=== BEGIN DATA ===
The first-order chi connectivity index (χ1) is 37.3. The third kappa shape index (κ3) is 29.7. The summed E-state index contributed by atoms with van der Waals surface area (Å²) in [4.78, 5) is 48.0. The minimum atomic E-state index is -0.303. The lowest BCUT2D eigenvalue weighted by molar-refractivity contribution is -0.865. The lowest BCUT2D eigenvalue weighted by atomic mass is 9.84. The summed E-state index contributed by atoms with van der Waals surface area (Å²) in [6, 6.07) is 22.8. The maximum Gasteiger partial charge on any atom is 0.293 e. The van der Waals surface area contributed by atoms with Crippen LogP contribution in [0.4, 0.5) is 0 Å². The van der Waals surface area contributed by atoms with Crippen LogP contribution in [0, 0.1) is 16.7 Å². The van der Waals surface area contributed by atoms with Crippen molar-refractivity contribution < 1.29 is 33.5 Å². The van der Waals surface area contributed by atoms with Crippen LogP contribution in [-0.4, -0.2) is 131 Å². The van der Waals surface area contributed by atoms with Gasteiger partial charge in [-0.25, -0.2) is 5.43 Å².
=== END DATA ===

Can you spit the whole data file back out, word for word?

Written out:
The first-order chi connectivity index (χ1) is 37.3. The third kappa shape index (κ3) is 29.7. The summed E-state index contributed by atoms with van der Waals surface area (Å²) in [4.78, 5) is 48.0. The minimum atomic E-state index is -0.303. The lowest BCUT2D eigenvalue weighted by molar-refractivity contribution is -0.865. The lowest BCUT2D eigenvalue weighted by atomic mass is 9.84. The summed E-state index contributed by atoms with van der Waals surface area (Å²) in [6, 6.07) is 22.8. The maximum Gasteiger partial charge on any atom is 0.293 e. The van der Waals surface area contributed by atoms with Crippen LogP contribution in [0.4, 0.5) is 0 Å². The van der Waals surface area contributed by atoms with Crippen LogP contribution in [0, 0.1) is 16.7 Å². The van der Waals surface area contributed by atoms with Crippen molar-refractivity contribution < 1.29 is 33.5 Å². The van der Waals surface area contributed by atoms with Crippen LogP contribution in [-0.4, -0.2) is 131 Å². The van der Waals surface area contributed by atoms with Gasteiger partial charge in [-0.25, -0.2) is 5.43 Å².